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The Fire Department on Monday announced the distribution of 15 trauma kits to city schools. The backpacks were funded through a grant in conjunction with the Police and School departments.
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Fire Chief Sammons explains what's in the trauma kits.
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Police Chief Wynn says the kits are part of active shooter preparations but will be useful for any medical emergency.

MEMA Grant Puts Emergency Medical Kits in Pittsfield Schools

By Jack GuerinoiBerkshires Staff
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Police Chief Michael Wynn, left, Fire Chief Thomas Sammons and Eric Lamoureaux, community coordinator for the Pittsfield Public Schools, at Monday's announcement. 
PITTSFIELD, Mass. — All city public schools will receive backpack trauma kits equipped to handle a multitude of emergency situations.
Fire Chief Thomas Sammons alongside Police Chief Michael Wynn and Eric Lamoureaux of the Pittsfield Public Schools announced Monday the delivery of 15 trauma kits that were secured through a Massachusetts Emergency Management Agency grant.
"This is a whole approach the city is taking in responding to an active shooter," Sammons said at Fire Department headquarters on Monday morning. "The Police and Fire Department have worked together on active shooter scenarios and these kits have a lot of the same items that we carry and deploy."
Sammons said the grant was submitted in the fall and was a joint effort between the Fire, Police, and School departments. The grant was $9,735 in total; each kit cost around $650.
"This is a great example of three city departments working together for the common good of our residents," the chief said. "It is unfortunate that we have to think about this but it is better to plan ahead then to not think about it." 
Sammons opened one of the packs that contain five sub packs containing a clot pack, quick clot dressing, pressure dressing, occlusive dressing, eyewash and a stretcher among other items to provide immediate wound care in an emergency.
Wynn said the kits are really active shooter kits congruent with emergency services' developing active assailant protocol. But he said the packs have a variety of uses and are more likely to be applied in a different emergency situation.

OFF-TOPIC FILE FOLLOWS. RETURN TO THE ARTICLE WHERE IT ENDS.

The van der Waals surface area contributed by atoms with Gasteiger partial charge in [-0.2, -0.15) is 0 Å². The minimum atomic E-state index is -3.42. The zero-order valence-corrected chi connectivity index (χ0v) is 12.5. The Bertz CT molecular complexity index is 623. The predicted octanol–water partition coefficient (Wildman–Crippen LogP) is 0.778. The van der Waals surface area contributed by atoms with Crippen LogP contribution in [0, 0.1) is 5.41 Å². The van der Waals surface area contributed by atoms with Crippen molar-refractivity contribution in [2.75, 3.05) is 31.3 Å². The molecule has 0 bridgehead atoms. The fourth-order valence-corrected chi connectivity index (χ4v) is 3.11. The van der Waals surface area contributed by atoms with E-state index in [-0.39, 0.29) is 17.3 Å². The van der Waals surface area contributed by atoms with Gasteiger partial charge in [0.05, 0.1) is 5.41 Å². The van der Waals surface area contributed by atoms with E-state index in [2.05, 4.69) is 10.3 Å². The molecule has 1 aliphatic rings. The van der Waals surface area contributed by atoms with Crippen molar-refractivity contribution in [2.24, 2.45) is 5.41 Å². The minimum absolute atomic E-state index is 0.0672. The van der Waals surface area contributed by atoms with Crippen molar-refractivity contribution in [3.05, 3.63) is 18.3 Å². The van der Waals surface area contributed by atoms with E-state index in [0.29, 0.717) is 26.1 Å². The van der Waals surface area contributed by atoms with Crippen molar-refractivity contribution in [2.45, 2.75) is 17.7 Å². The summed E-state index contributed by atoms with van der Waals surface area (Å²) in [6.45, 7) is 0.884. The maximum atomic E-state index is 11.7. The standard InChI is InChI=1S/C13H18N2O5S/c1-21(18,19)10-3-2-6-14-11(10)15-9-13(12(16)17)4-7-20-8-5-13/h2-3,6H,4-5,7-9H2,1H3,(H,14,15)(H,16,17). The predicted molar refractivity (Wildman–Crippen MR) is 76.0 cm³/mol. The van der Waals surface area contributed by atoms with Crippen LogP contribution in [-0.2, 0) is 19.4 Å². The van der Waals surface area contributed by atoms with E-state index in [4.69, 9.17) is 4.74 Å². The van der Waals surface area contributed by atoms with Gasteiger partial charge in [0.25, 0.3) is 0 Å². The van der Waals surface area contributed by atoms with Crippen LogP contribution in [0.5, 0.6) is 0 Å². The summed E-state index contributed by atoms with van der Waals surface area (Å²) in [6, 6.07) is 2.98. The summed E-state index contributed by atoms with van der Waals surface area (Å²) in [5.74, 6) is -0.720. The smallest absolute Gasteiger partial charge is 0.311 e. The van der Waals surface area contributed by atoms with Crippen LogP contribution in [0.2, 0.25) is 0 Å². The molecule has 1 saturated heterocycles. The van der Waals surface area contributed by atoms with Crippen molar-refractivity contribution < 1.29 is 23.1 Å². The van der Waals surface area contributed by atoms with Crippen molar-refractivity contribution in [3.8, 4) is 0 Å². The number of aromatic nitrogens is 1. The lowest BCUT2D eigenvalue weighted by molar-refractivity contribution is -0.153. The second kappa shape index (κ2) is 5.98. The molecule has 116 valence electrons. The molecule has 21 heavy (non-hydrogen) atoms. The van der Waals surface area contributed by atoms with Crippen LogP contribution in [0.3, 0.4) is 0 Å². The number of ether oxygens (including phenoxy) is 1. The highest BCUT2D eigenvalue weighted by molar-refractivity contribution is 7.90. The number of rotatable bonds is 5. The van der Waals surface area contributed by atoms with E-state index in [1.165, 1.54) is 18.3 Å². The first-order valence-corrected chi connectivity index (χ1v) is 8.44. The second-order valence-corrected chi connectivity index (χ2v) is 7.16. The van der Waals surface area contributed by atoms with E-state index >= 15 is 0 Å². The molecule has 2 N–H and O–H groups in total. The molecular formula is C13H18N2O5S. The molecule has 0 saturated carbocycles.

"The closer we can get the trauma kits to the front line, the more likely it is going to have a positive impact on the outcome," he said. "So although we are planning for the worse case ... these kits can be applied in a variety of circumstances. It doesn't matter if there is a car crash in proximity to the school or there is a laceration that occurs in one of the shops."
Lamoureaux said the kits would likely be delivered to the schools next week and representatives from emergency services would train the head nurse and staff on how to use them. From there, they will train medical response teams set up in each building.
"Many times it is the staff first-responders within the building who need to act first until fire, police, and EMS arrive," he said. "As we distribute these kits to the buildings ... the schools' medical response teams will be trained in how to use them."
He said he was thankful for the partnership between the schools and city first -responders and that the school has also trained staff in first aid and cardiopulmonary resuscitation and will continue to expand this training.

Tags: emergency preparedness,   first aid,   trauma,   

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City Council Appropriates $500k For Tyer's Home Program

By Brittany PolitoiBerkshires Staff

Mayor Linda Tyer hopes the At Home program will be successful enough to  attract financing from other agencies and organizations. 
PITTSFIELD, Mass. — The City Council last week approved an appropriation of $500,000 from the Pittsfield Economic Development Fund for a residential exterior home improvement program titled "At Home in Pittsfield."
Mayor Linda Tyer pitched this program back in 2019 to help eligible residents improve their homes. This program would provide zero-interest loans to residents for undertaking certain home improvement projects in an effort to improve the housing stock in the city.
At the time, the council rejected the program.
Tyer originally asked for $250,000 from the General Electric account to kickstart the program so that homeowners could then get loans of up to 10 percent of the appraised value after renovations, or a maximum of $20,000.
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